Rolfing 101: Everything You Need to Know as a Massage Therapist
- October 12, 2018
- Posted by: massageceu
- Category: Rolfing techniques
The Comprehensive Guide to Rolfing for Massage Therapists
As a massage therapist, there are a lot of tools at your disposal for helping your clients to feel better, experience a reduction in pain, and achieve greater levels of wellness. When a client comes to see you that’s suffered from sports-related injuries or needs enhanced recovery between sporting events, you turn to sports massage. Or, when a client is suffering from major muscle tightness, you might turn to deep tissue.
In addition to these more “conventional” approaches to massage, a variety of integrative massage techniques and alternative therapies are available to you as well. You might choose to attend school for something that lies outside the scope of practice of massage and obtain an extra certification in that field. Acupuncture is one example of a modality that falls into this category. Or, you may choose to further study that can be performed as part of your massage therapist licensure — for example, reiki or various forms of Asian massage.
Rolfing is an approach structural integration in the body that can be practiced once you’ve passed the massage licensing exam, or MBLEx. While Rolfing differentiates itself from other forms of deep tissue massage, many massage therapists who are unfamiliar with the technique lump it together with other approaches to bodywork. However, proponents of Rolfing claim that it has something unique to offer when it comes to realigning the body and allowing for healing.
Are you looking to learn more about Rolfing? Maybe you’re even considering taking a course so that you can add it to the range of services you’re able to offer to your clients. Either way, you’ve come to the right place!
In this guide, we’ll cover a range of topics on Rolfing, including:
- What Rolfing is
- The theory behind Rolfing
- The differences between Rolfing and massage
- A typical Rolfing session: The Ten-Series
- Options for receiving training and certification in Rolfing
- Rolfing and the massage licensing exam
By the end of this guide, you’ll have a good understanding of what Rolfing is, how it’s different from other forms of massage therapy, and what kind of licensure you’ll need in order to incorporate it into your massage practice. Ready to learn more? Here we go!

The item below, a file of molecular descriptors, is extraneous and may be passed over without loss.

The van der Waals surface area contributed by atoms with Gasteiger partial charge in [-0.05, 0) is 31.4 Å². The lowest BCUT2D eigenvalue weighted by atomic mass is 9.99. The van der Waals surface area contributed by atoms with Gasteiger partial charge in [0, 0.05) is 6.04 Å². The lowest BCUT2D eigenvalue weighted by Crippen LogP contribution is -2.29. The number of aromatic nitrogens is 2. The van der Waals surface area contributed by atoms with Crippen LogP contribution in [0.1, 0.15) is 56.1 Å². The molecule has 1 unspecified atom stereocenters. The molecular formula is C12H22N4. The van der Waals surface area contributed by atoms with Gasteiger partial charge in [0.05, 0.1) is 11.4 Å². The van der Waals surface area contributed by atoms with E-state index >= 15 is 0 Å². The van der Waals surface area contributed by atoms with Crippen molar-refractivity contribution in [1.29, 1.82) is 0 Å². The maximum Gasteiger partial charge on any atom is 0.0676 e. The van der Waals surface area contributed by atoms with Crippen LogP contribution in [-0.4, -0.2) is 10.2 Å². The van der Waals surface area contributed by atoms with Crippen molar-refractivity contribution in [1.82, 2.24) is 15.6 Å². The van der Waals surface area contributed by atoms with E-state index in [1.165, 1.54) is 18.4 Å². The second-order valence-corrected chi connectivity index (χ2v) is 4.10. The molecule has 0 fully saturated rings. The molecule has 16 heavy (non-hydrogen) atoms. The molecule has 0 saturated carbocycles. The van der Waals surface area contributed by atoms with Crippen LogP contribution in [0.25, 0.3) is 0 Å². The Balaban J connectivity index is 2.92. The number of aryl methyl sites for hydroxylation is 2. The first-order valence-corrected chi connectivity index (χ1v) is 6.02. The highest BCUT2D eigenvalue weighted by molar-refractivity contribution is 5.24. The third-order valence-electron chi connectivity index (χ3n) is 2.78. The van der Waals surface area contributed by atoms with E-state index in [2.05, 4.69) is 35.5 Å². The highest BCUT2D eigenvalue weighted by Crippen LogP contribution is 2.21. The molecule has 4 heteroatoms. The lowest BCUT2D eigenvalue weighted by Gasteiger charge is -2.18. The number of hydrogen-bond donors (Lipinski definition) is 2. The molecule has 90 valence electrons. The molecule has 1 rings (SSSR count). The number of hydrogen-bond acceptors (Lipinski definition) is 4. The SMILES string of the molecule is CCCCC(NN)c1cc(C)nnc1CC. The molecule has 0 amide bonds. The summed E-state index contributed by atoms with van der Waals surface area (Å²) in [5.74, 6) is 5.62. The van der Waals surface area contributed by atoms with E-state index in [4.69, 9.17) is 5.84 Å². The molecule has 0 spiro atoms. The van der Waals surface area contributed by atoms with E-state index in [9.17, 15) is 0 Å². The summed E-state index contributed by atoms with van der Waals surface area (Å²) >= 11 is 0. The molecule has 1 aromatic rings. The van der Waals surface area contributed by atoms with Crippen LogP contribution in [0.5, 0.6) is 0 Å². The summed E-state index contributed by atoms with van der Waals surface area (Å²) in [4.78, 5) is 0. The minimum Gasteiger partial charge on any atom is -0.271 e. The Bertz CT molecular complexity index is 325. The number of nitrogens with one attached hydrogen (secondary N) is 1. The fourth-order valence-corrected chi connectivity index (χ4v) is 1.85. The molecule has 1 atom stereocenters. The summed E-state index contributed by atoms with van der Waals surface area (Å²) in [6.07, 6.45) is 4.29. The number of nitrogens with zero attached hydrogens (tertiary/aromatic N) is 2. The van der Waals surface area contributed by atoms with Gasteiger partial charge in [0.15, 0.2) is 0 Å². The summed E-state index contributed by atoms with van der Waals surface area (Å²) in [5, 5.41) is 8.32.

What Is Rolfing?
If you’re like most massage therapists, you’ve probably heard of Rolfing before. Maybe your massage education program even touched on it a bit. Or, perhaps you’ve met someone at a conference or workshop that practices Rolfing, or read an overview somewhere online at some point. Still, though, it’s not uncommon for most massage therapists to be fairly unfamiliar with this technique. So, what is Rolfing?
Rolfing is an approach to bodywork that seeks to reorganize the tissues of the body, particularly the connective tissue or fascia. It may sound a bit obvious to say that the whole body is connected by connective tissue, but it’s something that many of us take for granted. Certainly, there are bones, muscles, organs, and all sorts of other important structures in the body — but the fascia is what really holds it all together.
Rolfing was developed by Dr. Ida P. Rolf, a biochemist of the early to mid-20th century. Rolf was motivated by a desire to address health problems that both she and her children were suffering from, and felt that the readily available explanations of the day were insufficient to account for these problems. She spent many years studying and learning more about various systems of health and healing, including yoga, chiropractic, homeopathy, and more.
As part of her study of these various alternative health disciplines, Rolf noticed that they all had one thing in common: a focus on the proper alignment of the body so as to maximize its potential for healthy functioning. However, Rolf took this realization one step further. Rolf began to consider the way that gravity can affect our bodies, and the impact that gravity has on our alignment over time.
This led Rolf to wonder what sort of structural order in the body would allow it to become fully integrated in such a way as to function best? Gravity factored heavily into this consideration, too, because Rolf understood that gravity places constant force upon the body and offers resistance to our movements.
In seeking to address this, Rolf developed the technique that we now know as Rolfing. As Rolf said, “the body heals itself” spontaneously once it’s “working appropriately” and gravity can “flow through it” in the right way.
Dr. Rolf referred to her approach to bodywork as structural integration, and that term is often used as a synonym for Rolfing. This makes sense, of course: Rolfing is all about achieving the proper structural integration in the body. The way this integration is achieved is through manipulating the body’s soft tissue.
The Theory Behind Rolfing
So, now we understand in a general sense what Rolfing is, what it claims it can do, and how this is supposed to lead to better health. But how exactly is Rolfing supposed to work? What’s the theory behind Rolfing?
At the center of Rolfing is the idea that the myofascial tissues of the body are important to not just our posture and muscular system, but also to the way that the body and mind work together. Modern medicine doesn’t pay all that much attention to the connective tissue, at least not in the sense that Rolf intended. But according to the principles of Rolfing, manipulating the body’s soft tissue is central to our physical health and wellbeing.
To understand the theory behind Rolfing, it’s important to understand how a Rolfing practitioner looks at the body’s fascia. A massage therapist will tend to look at the body’s fascia as something that can be manipulated so as to reduce pain, improve the range of motion, and relieve tension.